Home / Opinion / Letters to the Editor: AI-generated photographs take over social media

Letters to the Editor: AI-generated photographs take over social media

Readers write in from Calcutta, Vizianagaram, Chennai, Hooghly and Mumbai
Sourced by The Telegraph

The Editorial Board   |   Published 09.01.23, 04:30 AM

Fishy business

Sir — The latest trend to take over social media is that of Artificial Intelligence-generated photographs of imaginary scenarios — snowfall in Calcutta is one instance of this. But even more unlikely than snow falling in Calcutta is the image of a Bengali couple at their wedding with what can only be described as a prehistoric piranha playing the third wheel on their laps. Similar images were generated for other states too and were as full of misguided stereotypes. But far from being outraged at being thus maligned, most Bengalis were only interested in knowing where they could find a fish that big.


Trishita Dey, Calcutta

War despatches

Sir — It was heartening to hear that Russia had declared a temporary truce in the Ukraine war on January 6 and 7 to mark the celebration of Orthodox Christmas. This is the first time a truce has been declared in the war which has been draining the global economy and disrupting supply chains. Both sides should try and make this truce permanent.

D.V.G. Sankararao, Vizianagaram

Sir — It is shocking that Russia is weaponising sexual violence against Ukraine, even though sexual exploitation of women during war is as old as time. Given the high civilian participation in this war, the use of such tactics is leaving ordinary Ukrainians doubly vulnerable.

Dyutiman Bhattacharya, Calcutta

Dangerous law

Sir — Anti-conversion laws are like double-edged swords — they are against the interests of both the minorities and the majority. The worst-ever wave of violence that broke out against Christian adivasis in Chhattisgarh’s Bastar region is proof of this.

Riya De Sarkar, Jammu

Poisoned discourse

Sir — It is unfortunate that the principal and the shiksha mitra of a government-run Urdu school in Bareilly were recently booked for asking children to sing the popular Urdu prayer song, “Lab pe aati hai dua ban ke tamanna meri”, penned by the famous poet, Muhammad Iqbal. We should not forget that Iqbal gave India the evocative patriotic song, “Saare jahan se achcha Hindustan hamara”, which was an inspiration for freedom fighters.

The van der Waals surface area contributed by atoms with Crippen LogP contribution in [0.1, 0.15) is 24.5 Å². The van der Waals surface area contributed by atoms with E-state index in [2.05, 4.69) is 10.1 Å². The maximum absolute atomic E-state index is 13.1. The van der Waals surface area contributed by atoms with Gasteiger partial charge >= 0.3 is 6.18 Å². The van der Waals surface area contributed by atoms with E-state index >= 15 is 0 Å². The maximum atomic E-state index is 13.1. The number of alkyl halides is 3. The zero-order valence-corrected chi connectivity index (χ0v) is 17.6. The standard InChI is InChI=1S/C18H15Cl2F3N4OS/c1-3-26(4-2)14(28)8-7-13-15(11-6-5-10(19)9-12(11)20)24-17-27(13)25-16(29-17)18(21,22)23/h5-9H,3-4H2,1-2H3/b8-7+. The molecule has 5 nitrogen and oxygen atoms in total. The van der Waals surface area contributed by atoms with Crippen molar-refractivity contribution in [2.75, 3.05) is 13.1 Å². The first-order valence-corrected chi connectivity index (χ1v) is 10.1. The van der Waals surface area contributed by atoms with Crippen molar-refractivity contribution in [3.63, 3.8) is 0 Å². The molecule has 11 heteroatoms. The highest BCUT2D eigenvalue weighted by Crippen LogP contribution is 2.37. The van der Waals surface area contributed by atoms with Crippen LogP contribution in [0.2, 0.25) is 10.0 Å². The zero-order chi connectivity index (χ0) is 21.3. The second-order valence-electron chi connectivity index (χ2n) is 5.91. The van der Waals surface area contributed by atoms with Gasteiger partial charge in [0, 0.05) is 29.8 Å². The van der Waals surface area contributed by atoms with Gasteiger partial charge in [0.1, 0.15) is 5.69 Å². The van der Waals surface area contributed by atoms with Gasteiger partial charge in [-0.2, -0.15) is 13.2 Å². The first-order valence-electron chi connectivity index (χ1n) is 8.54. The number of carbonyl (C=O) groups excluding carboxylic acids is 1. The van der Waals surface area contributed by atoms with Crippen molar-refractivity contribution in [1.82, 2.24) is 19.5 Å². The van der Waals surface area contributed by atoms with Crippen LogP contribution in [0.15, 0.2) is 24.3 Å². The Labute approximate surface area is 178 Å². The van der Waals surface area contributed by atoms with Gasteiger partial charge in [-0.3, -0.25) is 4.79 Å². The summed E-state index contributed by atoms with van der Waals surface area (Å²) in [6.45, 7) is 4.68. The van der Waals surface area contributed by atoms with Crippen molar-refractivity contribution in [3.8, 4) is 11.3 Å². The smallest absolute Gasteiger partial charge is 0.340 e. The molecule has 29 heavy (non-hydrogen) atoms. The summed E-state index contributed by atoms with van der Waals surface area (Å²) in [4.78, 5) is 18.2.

In a secular country like India, having objections to a particular religious prayer song is disappointing. In recent times, incidents of religious intolerance have been growing and, sadly, the claws of communalism have gripped even educational institutions. Be it the hijab ban in Karnataka schools or a professor comparing a Muslim student to a terrorist, there have been too many such cases to ignore.

Ranganathan Sivakumar, Chennai

At risk

Sir — Since the Aadhaar card works as both identity and address proof, it is increasingly being demanded for most official transactions. This leaves people vulnerable to Aadhaar frauds and identity theft. It is incumbent on both the Unique Identification Authority of India and the Reserve Bank of India to issue a directive that allows the usage of masked Aadhaar cards only. The UIDAI has made masked versions of the Aadhaar available on its website.

V.S. Jayaraman, Chennai

Trust deficit

Sir — It was worrying to learn that some doctors in West Bengal have been misusing the Swasthya Sathi card to perform unnecessary surgeries. This has undermined the credibility of the healthcare scheme and highlights the need to pay better attention to healthcare in the districts. Unless something is done urgently, people will find it hard to trust doctors.

Jayanta Datta, Hooghly

Luxury sells

Sir — The 41% rise in the sale of luxury cars from Mercedes goes to show the rising income disparity in India. The sale of such luxury items is often used to argue that the nation is doing well on the economic front. For instance, more Indians are holidaying at exotic locations than ever before and malls are teeming with people. All this should point to a prosperous economy. Yet, more than 80 crore people still have to depend on government largesse for five kilogrammes of food grains to survive.

Anthony Henriques, Mumbai

Delightful dish

Sir — Even though it originated in Persia, biryani was perfected in the royal Mughal kitchens. It is not only popular at weddings and feasts but also widely available at street food places at present. It makes for a hearty meal that one can enjoy at any time of the day or night and is appealing to every palate and every age group. Is it any wonder, then, that this is the dish that both Swiggy and Zomato delivered the most number of times in 2022?

Kakoli Das, Calcutta

Sir — Just the name, biryani, delights the soul and brings a smile on the face. What else can one expect from an appetising dish?

Parimala Sen, Calcutta

Copyright © 2020 The Telegraph. All rights reserved.